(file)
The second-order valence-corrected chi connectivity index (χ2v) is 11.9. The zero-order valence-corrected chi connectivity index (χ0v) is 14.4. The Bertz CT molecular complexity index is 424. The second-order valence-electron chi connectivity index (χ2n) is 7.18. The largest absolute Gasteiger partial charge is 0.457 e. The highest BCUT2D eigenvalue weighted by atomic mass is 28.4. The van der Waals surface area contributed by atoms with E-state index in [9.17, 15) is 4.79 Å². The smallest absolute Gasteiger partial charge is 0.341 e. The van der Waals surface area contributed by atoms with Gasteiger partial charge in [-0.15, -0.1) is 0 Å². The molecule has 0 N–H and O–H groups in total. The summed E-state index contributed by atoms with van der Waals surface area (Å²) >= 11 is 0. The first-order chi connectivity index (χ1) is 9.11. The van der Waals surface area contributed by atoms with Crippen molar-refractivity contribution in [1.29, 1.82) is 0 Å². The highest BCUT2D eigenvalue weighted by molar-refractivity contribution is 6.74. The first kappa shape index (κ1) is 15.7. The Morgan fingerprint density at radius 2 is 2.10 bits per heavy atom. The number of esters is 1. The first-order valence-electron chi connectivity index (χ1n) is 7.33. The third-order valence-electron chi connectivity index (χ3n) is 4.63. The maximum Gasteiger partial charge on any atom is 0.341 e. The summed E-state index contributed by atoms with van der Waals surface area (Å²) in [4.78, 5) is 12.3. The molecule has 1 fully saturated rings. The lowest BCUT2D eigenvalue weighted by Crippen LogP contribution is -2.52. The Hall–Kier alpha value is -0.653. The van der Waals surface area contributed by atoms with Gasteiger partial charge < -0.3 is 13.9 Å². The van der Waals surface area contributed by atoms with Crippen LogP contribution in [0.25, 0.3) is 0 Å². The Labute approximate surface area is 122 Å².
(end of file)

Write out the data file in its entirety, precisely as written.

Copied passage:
The second-order valence-corrected chi connectivity index (χ2v) is 11.9. The zero-order valence-corrected chi connectivity index (χ0v) is 14.4. The Bertz CT molecular complexity index is 424. The second-order valence-electron chi connectivity index (χ2n) is 7.18. The largest absolute Gasteiger partial charge is 0.457 e. The highest BCUT2D eigenvalue weighted by atomic mass is 28.4. The van der Waals surface area contributed by atoms with E-state index in [9.17, 15) is 4.79 Å². The smallest absolute Gasteiger partial charge is 0.341 e. The van der Waals surface area contributed by atoms with Gasteiger partial charge in [-0.15, -0.1) is 0 Å². The molecule has 0 N–H and O–H groups in total. The summed E-state index contributed by atoms with van der Waals surface area (Å²) >= 11 is 0. The first-order chi connectivity index (χ1) is 9.11. The van der Waals surface area contributed by atoms with Crippen molar-refractivity contribution in [1.29, 1.82) is 0 Å². The highest BCUT2D eigenvalue weighted by molar-refractivity contribution is 6.74. The first kappa shape index (κ1) is 15.7. The Morgan fingerprint density at radius 2 is 2.10 bits per heavy atom. The number of esters is 1. The first-order valence-electron chi connectivity index (χ1n) is 7.33. The third-order valence-electron chi connectivity index (χ3n) is 4.63. The maximum Gasteiger partial charge on any atom is 0.341 e. The summed E-state index contributed by atoms with van der Waals surface area (Å²) in [4.78, 5) is 12.3. The molecule has 1 fully saturated rings. The lowest BCUT2D eigenvalue weighted by Crippen LogP contribution is -2.52. The Hall–Kier alpha value is -0.653. The van der Waals surface area contributed by atoms with Gasteiger partial charge < -0.3 is 13.9 Å². The van der Waals surface area contributed by atoms with Crippen LogP contribution in [0.25, 0.3) is 0 Å². The Labute approximate surface area is 122 Å².